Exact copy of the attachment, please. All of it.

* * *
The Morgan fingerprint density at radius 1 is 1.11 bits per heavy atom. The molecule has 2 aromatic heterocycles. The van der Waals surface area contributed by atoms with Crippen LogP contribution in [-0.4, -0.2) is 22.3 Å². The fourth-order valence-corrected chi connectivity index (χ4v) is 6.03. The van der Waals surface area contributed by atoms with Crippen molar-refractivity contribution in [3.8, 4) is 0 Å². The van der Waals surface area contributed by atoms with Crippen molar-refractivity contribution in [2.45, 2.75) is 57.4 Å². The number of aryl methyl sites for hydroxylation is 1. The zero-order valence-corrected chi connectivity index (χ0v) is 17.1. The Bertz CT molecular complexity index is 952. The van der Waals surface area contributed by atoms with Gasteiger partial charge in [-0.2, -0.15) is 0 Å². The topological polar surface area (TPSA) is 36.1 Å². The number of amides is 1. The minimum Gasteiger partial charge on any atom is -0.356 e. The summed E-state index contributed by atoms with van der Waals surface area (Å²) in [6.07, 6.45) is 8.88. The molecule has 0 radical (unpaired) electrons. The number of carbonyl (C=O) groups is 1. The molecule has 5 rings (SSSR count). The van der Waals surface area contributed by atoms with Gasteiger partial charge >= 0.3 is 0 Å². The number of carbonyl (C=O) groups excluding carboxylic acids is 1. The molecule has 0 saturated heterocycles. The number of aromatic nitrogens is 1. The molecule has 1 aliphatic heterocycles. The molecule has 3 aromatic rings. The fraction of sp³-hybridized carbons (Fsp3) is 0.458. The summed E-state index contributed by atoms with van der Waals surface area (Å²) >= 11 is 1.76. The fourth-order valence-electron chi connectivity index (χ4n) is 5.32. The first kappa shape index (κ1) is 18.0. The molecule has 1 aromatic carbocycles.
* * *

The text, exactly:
The Morgan fingerprint density at radius 1 is 1.11 bits per heavy atom. The molecule has 2 aromatic heterocycles. The van der Waals surface area contributed by atoms with Crippen LogP contribution in [-0.4, -0.2) is 22.3 Å². The fourth-order valence-corrected chi connectivity index (χ4v) is 6.03. The van der Waals surface area contributed by atoms with Crippen molar-refractivity contribution in [3.8, 4) is 0 Å². The van der Waals surface area contributed by atoms with Crippen molar-refractivity contribution in [2.45, 2.75) is 57.4 Å². The number of aryl methyl sites for hydroxylation is 1. The zero-order valence-corrected chi connectivity index (χ0v) is 17.1. The Bertz CT molecular complexity index is 952. The van der Waals surface area contributed by atoms with Gasteiger partial charge in [-0.2, -0.15) is 0 Å². The topological polar surface area (TPSA) is 36.1 Å². The number of amides is 1. The minimum Gasteiger partial charge on any atom is -0.356 e. The summed E-state index contributed by atoms with van der Waals surface area (Å²) in [6.07, 6.45) is 8.88. The molecule has 0 radical (unpaired) electrons. The number of carbonyl (C=O) groups is 1. The molecule has 5 rings (SSSR count). The van der Waals surface area contributed by atoms with Gasteiger partial charge >= 0.3 is 0 Å². The number of carbonyl (C=O) groups excluding carboxylic acids is 1. The molecule has 0 saturated heterocycles. The number of aromatic nitrogens is 1. The molecule has 1 aliphatic heterocycles. The molecule has 3 aromatic rings. The fraction of sp³-hybridized carbons (Fsp3) is 0.458. The summed E-state index contributed by atoms with van der Waals surface area (Å²) >= 11 is 1.76. The fourth-order valence-electron chi connectivity index (χ4n) is 5.32. The first kappa shape index (κ1) is 18.0. The molecule has 1 aromatic carbocycles.